European Council Weighs in on the Artificial Intelligence Act

The European Council (EU’s governing body) has adopted a position on the Artificial Intelligence Act, which aims to ensure that AI systems used or marketed in the European Union are safe and respect existing laws on fundamental rights. In addition to defining artificial intelligence, the European Council’s general approach specifies prohibited AI practices, calls for risk level allocation, and stipulates ways to deal with those risks. The Council — comprised of EU heads of state — becomes the first co-legislate to complete this initial step, with the European Parliament expected to offer its version of the AIA in the first half of 2023.

Calling AI “of paramount importance for our future,” Czech deputy prime minister for digitalization and minister of regional development Ivan Bartoš said in an announcement that the Council “managed to achieve a delicate balance which will boost innovation and uptake of artificial intelligence technology across Europe, with all the benefits it presents, on the one hand, and full respect of the fundamental rights of our citizens, on the other.”

The AIA draft regulation presented by the Commission in April 2022 is a key element of the EU’s policy to foster the development and implantation of artificial intelligence.

The Council’s risk-based approach offers what the group calls “a uniform, horizontal legal framework for AI that aims to ensure legal certainty” while promoting investment and innovation and promoting safety. It complements other initiatives, like the Coordinated Plan on Artificial Intelligence that focuses on accelerating AI investment in Europe.

“How AI is defined was a critical part of the discussions as that defines the scope of the regulation,” writes Euractiv, noting that “member states were concerned that traditional software would be included, so they put forth a narrower definition of systems developed through machine learning, logic- and knowledge-based approaches, elements that the Commission can specify or update later via delegate acts.”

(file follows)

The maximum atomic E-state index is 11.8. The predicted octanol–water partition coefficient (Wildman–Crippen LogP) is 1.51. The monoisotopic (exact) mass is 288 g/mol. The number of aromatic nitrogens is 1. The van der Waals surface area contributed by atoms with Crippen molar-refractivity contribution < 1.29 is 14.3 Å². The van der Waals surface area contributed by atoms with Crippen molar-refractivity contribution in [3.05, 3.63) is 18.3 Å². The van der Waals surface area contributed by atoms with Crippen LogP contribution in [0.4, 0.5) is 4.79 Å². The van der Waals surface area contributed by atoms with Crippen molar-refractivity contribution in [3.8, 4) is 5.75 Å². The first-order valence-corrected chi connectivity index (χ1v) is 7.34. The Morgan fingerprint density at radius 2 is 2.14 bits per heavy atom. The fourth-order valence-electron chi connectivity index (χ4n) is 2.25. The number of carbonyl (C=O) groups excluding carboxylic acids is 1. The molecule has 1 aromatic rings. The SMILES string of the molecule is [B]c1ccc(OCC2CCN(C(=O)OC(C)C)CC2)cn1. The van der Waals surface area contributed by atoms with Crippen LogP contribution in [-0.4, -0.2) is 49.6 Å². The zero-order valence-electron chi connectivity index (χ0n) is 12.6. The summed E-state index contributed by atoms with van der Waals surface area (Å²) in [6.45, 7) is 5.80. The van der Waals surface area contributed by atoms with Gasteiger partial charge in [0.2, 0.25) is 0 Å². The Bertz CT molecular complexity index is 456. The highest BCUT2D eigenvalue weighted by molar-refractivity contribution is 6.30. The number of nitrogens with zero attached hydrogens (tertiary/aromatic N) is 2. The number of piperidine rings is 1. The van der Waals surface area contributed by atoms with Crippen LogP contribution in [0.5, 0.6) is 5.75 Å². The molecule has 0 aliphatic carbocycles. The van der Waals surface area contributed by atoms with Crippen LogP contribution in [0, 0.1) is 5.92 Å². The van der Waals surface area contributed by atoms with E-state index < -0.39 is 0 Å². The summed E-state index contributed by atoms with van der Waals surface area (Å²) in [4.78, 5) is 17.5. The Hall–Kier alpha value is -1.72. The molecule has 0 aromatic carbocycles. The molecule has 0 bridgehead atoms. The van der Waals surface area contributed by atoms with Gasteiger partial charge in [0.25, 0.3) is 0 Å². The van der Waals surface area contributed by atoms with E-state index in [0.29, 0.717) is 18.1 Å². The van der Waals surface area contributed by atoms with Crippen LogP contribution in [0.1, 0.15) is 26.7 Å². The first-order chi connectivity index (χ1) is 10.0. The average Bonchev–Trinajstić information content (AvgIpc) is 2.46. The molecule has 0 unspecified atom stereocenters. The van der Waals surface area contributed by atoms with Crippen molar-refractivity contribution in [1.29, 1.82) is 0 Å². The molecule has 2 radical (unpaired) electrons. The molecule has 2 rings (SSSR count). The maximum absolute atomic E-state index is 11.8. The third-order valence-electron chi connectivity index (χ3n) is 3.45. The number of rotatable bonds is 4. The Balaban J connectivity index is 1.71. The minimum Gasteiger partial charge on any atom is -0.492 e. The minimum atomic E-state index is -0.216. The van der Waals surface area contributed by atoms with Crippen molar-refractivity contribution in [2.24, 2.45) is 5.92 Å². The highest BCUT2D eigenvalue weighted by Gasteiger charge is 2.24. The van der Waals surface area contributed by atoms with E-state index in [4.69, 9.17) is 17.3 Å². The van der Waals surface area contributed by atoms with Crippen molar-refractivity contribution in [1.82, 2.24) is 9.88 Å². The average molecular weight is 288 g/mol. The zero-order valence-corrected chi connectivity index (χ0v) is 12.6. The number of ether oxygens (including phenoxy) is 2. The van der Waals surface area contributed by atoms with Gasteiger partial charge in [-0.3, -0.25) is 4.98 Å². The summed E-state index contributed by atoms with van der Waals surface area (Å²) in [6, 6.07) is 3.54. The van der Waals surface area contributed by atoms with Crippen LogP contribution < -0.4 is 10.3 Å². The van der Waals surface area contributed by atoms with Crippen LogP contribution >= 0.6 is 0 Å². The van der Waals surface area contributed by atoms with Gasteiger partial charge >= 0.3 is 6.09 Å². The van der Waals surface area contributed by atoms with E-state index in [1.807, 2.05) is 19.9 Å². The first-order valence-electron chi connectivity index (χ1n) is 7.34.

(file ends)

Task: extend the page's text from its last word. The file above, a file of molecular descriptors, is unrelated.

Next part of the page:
Banned practices include the subliminal use of AI and “social scoring” by public and private actors. Prevalent in China, social scoring involves collecting data about people and assigning them a score that is used to assess and categorize them for things like employment and public services.

AI defined as high-risk — potentially causing harm to people or property — will be subjected to stricter regulation. “Notably, the Czech presidency introduced an extra layer, meaning that, to be classified as high-risk, the system should have a decisive weight in the decision-making process and not be ‘purely accessory’,” Euractiv says.

The Council removed from the high-risk list deepfake detection by law enforcement, as well as crime analytics and authenticity verification of travel documents, while critical digital infrastructure and health insurance were added.

Providers of high-risk AI must register on an EU database, and the high-risk systems “will have to comply with requirements such as the dataset’s quality and detailed technical documentation,” Euractiv reports, explaining that “the general approach also attempts to clarify the allocation of responsibility along the complex AI value chains and how the AI Act will interact with existing sectorial legislation.”

How to Fix Canada’s Proposed Artificial Intelligence Act, Tech Policy Press, 12/6/22
The EU’s AI Act: Is It Unfair to Insurers?, Insurance Business America, 12/6/22
The EU AI Act Must Protect People on the Move, Refugees International, 12/6/22

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